Maybe a good place to start is by noting that in the untreated state your body was used ot a continuous low flow of thyroid hormone throughout the day. When taking replacement thyroid hormone, all in a large dose, it spikes T3 and T4 levels and tends to suppress TSH for most of the day. If you get your blood drawn for thyroid tests after taking your daily dose, that tends to give false high results. So you should always defer your morning dose of thyroid med until after the blood draw. This is in accordance with the AACE/ATA Guidelines for Hypothyroidism. Most doctors don't know this or don't care, so they don't mention it.
So what time did you take your thyroid med and what time was the blood draw for those last tests?
In addition, many people find that taking thyroid med that is adequate to relieve hypo symptoms creates a different relationship among TSH, FT4, and FT3. The frequent result is that when the dose is adequate to relieve symptoms, TSH is suppressed below range. Doctors don't understand this and try to adjust your dose based on TSH, rather than as needed to relieve symptoms. This doesn't work for most hypothyroid patients.
A good thyroid doctor will adjust thyroid medication as needed to relieve hypo symptoms, without being influenced by resultant TSH levels. Symptom relief should be all important, not just tests. Most of us have found that if we defer the med until after blood draw, we needed FT4 level to be around the middle of its range, and FT3 in the upper third of its range, and adjusted as needed to relieve symptoms.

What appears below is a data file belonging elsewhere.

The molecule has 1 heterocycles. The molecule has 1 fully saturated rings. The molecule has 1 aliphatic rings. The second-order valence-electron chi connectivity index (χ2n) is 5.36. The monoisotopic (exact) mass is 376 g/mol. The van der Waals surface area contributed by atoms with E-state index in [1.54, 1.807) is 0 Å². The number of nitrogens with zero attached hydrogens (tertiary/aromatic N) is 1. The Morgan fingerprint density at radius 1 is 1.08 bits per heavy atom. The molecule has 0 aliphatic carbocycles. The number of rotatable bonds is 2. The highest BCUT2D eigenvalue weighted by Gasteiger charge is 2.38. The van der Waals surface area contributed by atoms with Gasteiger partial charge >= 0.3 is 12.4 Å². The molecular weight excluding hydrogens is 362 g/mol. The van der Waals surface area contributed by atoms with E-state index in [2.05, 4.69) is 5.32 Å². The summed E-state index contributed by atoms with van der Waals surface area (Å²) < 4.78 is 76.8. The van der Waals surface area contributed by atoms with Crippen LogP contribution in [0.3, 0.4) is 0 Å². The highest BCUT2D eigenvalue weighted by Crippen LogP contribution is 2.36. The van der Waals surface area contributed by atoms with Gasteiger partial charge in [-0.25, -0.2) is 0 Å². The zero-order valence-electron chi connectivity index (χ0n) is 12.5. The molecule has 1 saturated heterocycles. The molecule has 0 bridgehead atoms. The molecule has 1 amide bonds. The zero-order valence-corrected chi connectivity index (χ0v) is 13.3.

Also, hypothyroid patients are frequently deficient in Vitamin D, B12 and ferritin, so you should make sure to test for those and supplement as needed to optimize. D should be at least 50 ng//ml, B12 in the upper part of its range, and ferritin should be at least 100.
If you want to confirm what I have said, click on my name and then scroll down to my Journal and read at least the Overview of my paper on Diagnosis and Treatment of Hypothyroidism: A Patient's Perspective.
Also, for the first time, the effect of Free T3 on symptoms has been quantified. Have a look at this link and then scroll down and click on Fig. 1C, to see the effect of different levels of FT3 on the incidence of symptoms (note the numbers are in pmol/l, with a range of 3.1 - 6.8), so not directly comparable to your results
Your Endo is treating you as they normally do, which doesn't work for many people. Your test results from 2015 confirm you have Hashimoto's Thyroiditis. With Hashi's the body erroneously identifies the thyroid gland as foreign to the body and produces antibodies to attack and eventually destroy the gland. As this is happening the FT4 and FT3 levels go down, and the pituitary produces more TSH in an attempt to stimulate more production of thyroid hormone. Obviously at that time a doctor started you on thyroid med; however, if you compare the two sets of results, your latest FT4 and FT3 levels are actually worse than in 2015. How are you supposed to be okay now????? Clearly you are not, you have all those symptoms.
There is a lot to discuss, but first please tell us your thyroid med and daily dosage.
Also can’t retain information very well
Current levels April 2020
TSH 1.08 mIU/L (0.2 - 4.2)
Ft4 15.6 pmol/L (12 - 22)
Ft3 3.2 pmol/L (3.1 - 6.8)
Private thyroid panel June 2015
*TSH 5.2 mIU/L (0.2 - 4.2)
Ft4 19.2 pmol/L (12 - 22)
Ft3 4.0 pmol/L (3.1 - 6.8)
*Thyroglobulin antibody 275 IU/mL (0 - 115)
*Thyroid peroxidase antibody 58.5 (0 - 34)